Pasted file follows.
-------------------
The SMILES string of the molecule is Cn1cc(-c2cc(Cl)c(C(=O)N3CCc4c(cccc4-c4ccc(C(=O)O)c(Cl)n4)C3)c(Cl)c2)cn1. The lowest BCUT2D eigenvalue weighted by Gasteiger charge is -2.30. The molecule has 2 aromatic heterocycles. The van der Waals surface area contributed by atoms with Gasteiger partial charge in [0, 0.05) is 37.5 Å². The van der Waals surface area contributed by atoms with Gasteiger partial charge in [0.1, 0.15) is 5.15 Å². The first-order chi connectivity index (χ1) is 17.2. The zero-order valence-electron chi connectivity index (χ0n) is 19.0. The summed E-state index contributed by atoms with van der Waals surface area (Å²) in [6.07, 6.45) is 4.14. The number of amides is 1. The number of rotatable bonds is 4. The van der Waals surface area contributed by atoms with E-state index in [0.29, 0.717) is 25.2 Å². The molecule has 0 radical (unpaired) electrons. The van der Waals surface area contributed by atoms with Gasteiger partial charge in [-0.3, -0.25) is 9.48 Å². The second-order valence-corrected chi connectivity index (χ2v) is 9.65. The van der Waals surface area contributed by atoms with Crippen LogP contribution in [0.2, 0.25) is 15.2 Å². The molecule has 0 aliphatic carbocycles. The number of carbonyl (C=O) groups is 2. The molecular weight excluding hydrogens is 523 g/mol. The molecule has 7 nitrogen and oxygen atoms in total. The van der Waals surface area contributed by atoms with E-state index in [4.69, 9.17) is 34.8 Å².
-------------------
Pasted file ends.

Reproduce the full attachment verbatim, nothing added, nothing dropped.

The SMILES string of the molecule is Cn1cc(-c2cc(Cl)c(C(=O)N3CCc4c(cccc4-c4ccc(C(=O)O)c(Cl)n4)C3)c(Cl)c2)cn1. The lowest BCUT2D eigenvalue weighted by Gasteiger charge is -2.30. The molecule has 2 aromatic heterocycles. The van der Waals surface area contributed by atoms with Gasteiger partial charge in [0, 0.05) is 37.5 Å². The van der Waals surface area contributed by atoms with Gasteiger partial charge in [0.1, 0.15) is 5.15 Å². The first-order chi connectivity index (χ1) is 17.2. The zero-order valence-electron chi connectivity index (χ0n) is 19.0. The summed E-state index contributed by atoms with van der Waals surface area (Å²) in [6.07, 6.45) is 4.14. The number of amides is 1. The number of rotatable bonds is 4. The van der Waals surface area contributed by atoms with E-state index in [0.29, 0.717) is 25.2 Å². The molecule has 0 radical (unpaired) electrons. The van der Waals surface area contributed by atoms with Gasteiger partial charge in [-0.3, -0.25) is 9.48 Å². The second-order valence-corrected chi connectivity index (χ2v) is 9.65. The van der Waals surface area contributed by atoms with Crippen LogP contribution in [0.2, 0.25) is 15.2 Å². The molecule has 0 aliphatic carbocycles. The number of carbonyl (C=O) groups is 2. The molecular weight excluding hydrogens is 523 g/mol. The molecule has 7 nitrogen and oxygen atoms in total. The van der Waals surface area contributed by atoms with E-state index in [4.69, 9.17) is 34.8 Å².